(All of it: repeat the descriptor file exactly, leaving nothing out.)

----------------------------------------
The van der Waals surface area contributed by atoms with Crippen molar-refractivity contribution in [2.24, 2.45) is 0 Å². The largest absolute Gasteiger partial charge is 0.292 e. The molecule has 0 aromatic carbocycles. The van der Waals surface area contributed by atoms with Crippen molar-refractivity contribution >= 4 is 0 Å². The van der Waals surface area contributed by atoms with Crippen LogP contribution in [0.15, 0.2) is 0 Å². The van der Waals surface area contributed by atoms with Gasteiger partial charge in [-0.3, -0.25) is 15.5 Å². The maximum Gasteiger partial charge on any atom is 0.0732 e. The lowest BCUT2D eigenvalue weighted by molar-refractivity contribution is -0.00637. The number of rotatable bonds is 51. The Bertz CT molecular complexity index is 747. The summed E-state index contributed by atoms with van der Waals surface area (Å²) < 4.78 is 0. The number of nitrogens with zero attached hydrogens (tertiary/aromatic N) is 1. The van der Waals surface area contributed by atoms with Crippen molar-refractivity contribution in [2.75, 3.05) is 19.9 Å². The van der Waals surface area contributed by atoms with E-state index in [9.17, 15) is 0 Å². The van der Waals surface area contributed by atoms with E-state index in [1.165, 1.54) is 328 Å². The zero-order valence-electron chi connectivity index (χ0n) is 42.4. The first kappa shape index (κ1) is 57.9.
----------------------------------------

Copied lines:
The van der Waals surface area contributed by atoms with Crippen molar-refractivity contribution in [2.24, 2.45) is 0 Å². The largest absolute Gasteiger partial charge is 0.292 e. The molecule has 0 aromatic carbocycles. The van der Waals surface area contributed by atoms with Crippen molar-refractivity contribution >= 4 is 0 Å². The van der Waals surface area contributed by atoms with Crippen LogP contribution in [0.15, 0.2) is 0 Å². The van der Waals surface area contributed by atoms with Gasteiger partial charge in [-0.3, -0.25) is 15.5 Å². The maximum Gasteiger partial charge on any atom is 0.0732 e. The lowest BCUT2D eigenvalue weighted by molar-refractivity contribution is -0.00637. The number of rotatable bonds is 51. The Bertz CT molecular complexity index is 747. The summed E-state index contributed by atoms with van der Waals surface area (Å²) < 4.78 is 0. The number of nitrogens with zero attached hydrogens (tertiary/aromatic N) is 1. The van der Waals surface area contributed by atoms with Crippen molar-refractivity contribution in [2.75, 3.05) is 19.9 Å². The van der Waals surface area contributed by atoms with E-state index in [9.17, 15) is 0 Å². The van der Waals surface area contributed by atoms with E-state index in [1.165, 1.54) is 328 Å². The zero-order valence-electron chi connectivity index (χ0n) is 42.4. The first kappa shape index (κ1) is 57.9.